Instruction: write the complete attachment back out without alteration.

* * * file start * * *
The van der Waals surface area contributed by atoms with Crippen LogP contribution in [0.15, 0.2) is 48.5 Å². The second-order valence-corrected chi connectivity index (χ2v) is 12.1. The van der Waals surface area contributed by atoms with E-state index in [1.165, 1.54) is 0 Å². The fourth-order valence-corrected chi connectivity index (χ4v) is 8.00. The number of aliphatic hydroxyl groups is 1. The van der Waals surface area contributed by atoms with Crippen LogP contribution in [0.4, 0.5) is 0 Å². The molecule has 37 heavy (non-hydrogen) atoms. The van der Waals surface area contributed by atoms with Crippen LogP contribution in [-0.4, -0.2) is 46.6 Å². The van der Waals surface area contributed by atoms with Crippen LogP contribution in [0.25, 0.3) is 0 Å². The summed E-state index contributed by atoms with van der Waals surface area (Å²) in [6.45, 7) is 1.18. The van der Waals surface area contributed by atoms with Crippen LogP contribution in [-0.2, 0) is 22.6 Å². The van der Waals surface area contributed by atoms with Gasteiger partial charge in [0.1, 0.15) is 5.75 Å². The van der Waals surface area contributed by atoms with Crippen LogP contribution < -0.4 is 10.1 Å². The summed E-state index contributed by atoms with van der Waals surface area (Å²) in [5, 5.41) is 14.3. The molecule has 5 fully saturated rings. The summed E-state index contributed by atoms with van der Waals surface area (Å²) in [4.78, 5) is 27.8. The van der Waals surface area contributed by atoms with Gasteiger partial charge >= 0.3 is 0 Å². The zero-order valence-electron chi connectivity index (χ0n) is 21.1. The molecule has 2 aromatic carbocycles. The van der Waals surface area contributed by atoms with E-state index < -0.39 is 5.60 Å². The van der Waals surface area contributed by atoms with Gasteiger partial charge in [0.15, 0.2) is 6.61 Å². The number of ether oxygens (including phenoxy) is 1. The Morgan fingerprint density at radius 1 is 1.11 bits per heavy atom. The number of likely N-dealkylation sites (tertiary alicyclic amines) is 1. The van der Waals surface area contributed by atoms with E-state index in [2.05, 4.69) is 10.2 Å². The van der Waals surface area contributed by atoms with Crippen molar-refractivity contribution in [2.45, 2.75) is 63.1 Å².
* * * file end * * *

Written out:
The van der Waals surface area contributed by atoms with Crippen LogP contribution in [0.15, 0.2) is 48.5 Å². The second-order valence-corrected chi connectivity index (χ2v) is 12.1. The van der Waals surface area contributed by atoms with E-state index in [1.165, 1.54) is 0 Å². The fourth-order valence-corrected chi connectivity index (χ4v) is 8.00. The number of aliphatic hydroxyl groups is 1. The van der Waals surface area contributed by atoms with Crippen LogP contribution in [0.4, 0.5) is 0 Å². The molecule has 37 heavy (non-hydrogen) atoms. The van der Waals surface area contributed by atoms with Crippen LogP contribution in [-0.4, -0.2) is 46.6 Å². The van der Waals surface area contributed by atoms with Crippen LogP contribution in [0.25, 0.3) is 0 Å². The summed E-state index contributed by atoms with van der Waals surface area (Å²) in [6.45, 7) is 1.18. The van der Waals surface area contributed by atoms with Crippen LogP contribution in [-0.2, 0) is 22.6 Å². The van der Waals surface area contributed by atoms with Gasteiger partial charge in [0.1, 0.15) is 5.75 Å². The van der Waals surface area contributed by atoms with Crippen LogP contribution < -0.4 is 10.1 Å². The summed E-state index contributed by atoms with van der Waals surface area (Å²) in [5, 5.41) is 14.3. The molecule has 5 fully saturated rings. The summed E-state index contributed by atoms with van der Waals surface area (Å²) in [4.78, 5) is 27.8. The van der Waals surface area contributed by atoms with Gasteiger partial charge >= 0.3 is 0 Å². The zero-order valence-electron chi connectivity index (χ0n) is 21.1. The molecule has 2 aromatic carbocycles. The van der Waals surface area contributed by atoms with E-state index < -0.39 is 5.60 Å². The van der Waals surface area contributed by atoms with Gasteiger partial charge in [0.15, 0.2) is 6.61 Å². The number of ether oxygens (including phenoxy) is 1. The Morgan fingerprint density at radius 1 is 1.11 bits per heavy atom. The number of likely N-dealkylation sites (tertiary alicyclic amines) is 1. The van der Waals surface area contributed by atoms with E-state index in [2.05, 4.69) is 10.2 Å². The van der Waals surface area contributed by atoms with Crippen molar-refractivity contribution in [2.45, 2.75) is 63.1 Å².